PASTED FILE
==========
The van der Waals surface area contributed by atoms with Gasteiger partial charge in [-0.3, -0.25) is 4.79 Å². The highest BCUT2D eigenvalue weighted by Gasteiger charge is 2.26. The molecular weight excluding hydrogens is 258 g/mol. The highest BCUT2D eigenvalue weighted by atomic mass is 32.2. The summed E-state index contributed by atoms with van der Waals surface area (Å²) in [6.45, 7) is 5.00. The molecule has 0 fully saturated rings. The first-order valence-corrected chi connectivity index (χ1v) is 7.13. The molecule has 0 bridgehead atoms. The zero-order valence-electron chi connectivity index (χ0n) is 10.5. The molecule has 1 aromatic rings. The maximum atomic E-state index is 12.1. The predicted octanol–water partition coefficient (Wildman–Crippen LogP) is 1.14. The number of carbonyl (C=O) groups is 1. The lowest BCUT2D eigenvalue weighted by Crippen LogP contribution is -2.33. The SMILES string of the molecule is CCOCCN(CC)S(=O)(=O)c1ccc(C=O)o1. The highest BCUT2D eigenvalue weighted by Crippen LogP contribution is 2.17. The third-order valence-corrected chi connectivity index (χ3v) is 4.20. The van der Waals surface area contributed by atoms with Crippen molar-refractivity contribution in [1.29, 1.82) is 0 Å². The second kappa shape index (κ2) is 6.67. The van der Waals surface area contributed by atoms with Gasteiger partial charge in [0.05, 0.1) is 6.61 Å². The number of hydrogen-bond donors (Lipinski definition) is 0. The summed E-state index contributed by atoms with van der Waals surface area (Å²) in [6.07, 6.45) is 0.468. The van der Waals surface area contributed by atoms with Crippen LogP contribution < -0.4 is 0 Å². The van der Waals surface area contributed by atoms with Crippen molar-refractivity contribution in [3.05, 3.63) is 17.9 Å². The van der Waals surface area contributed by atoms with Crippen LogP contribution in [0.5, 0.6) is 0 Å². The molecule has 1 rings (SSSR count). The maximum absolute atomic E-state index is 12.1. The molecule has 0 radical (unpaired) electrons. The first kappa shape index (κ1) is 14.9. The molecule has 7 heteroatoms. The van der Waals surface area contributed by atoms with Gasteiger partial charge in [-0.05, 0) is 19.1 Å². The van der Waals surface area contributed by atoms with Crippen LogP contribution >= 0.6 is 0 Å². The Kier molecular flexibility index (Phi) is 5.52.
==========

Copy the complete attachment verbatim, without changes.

The van der Waals surface area contributed by atoms with Gasteiger partial charge in [-0.3, -0.25) is 4.79 Å². The highest BCUT2D eigenvalue weighted by Gasteiger charge is 2.26. The molecular weight excluding hydrogens is 258 g/mol. The highest BCUT2D eigenvalue weighted by atomic mass is 32.2. The summed E-state index contributed by atoms with van der Waals surface area (Å²) in [6.45, 7) is 5.00. The molecule has 0 fully saturated rings. The first-order valence-corrected chi connectivity index (χ1v) is 7.13. The molecule has 0 bridgehead atoms. The zero-order valence-electron chi connectivity index (χ0n) is 10.5. The molecule has 1 aromatic rings. The maximum atomic E-state index is 12.1. The predicted octanol–water partition coefficient (Wildman–Crippen LogP) is 1.14. The number of carbonyl (C=O) groups is 1. The lowest BCUT2D eigenvalue weighted by Crippen LogP contribution is -2.33. The SMILES string of the molecule is CCOCCN(CC)S(=O)(=O)c1ccc(C=O)o1. The highest BCUT2D eigenvalue weighted by Crippen LogP contribution is 2.17. The third-order valence-corrected chi connectivity index (χ3v) is 4.20. The van der Waals surface area contributed by atoms with Crippen molar-refractivity contribution in [1.29, 1.82) is 0 Å². The second kappa shape index (κ2) is 6.67. The van der Waals surface area contributed by atoms with Gasteiger partial charge in [0.05, 0.1) is 6.61 Å². The number of hydrogen-bond donors (Lipinski definition) is 0. The summed E-state index contributed by atoms with van der Waals surface area (Å²) in [6.07, 6.45) is 0.468. The van der Waals surface area contributed by atoms with Crippen LogP contribution < -0.4 is 0 Å². The van der Waals surface area contributed by atoms with Crippen molar-refractivity contribution in [3.05, 3.63) is 17.9 Å². The van der Waals surface area contributed by atoms with Crippen LogP contribution in [0.5, 0.6) is 0 Å². The molecule has 1 rings (SSSR count). The maximum absolute atomic E-state index is 12.1. The molecule has 0 radical (unpaired) electrons. The first kappa shape index (κ1) is 14.9. The molecule has 7 heteroatoms. The van der Waals surface area contributed by atoms with Gasteiger partial charge in [-0.05, 0) is 19.1 Å². The van der Waals surface area contributed by atoms with Crippen LogP contribution >= 0.6 is 0 Å². The Kier molecular flexibility index (Phi) is 5.52.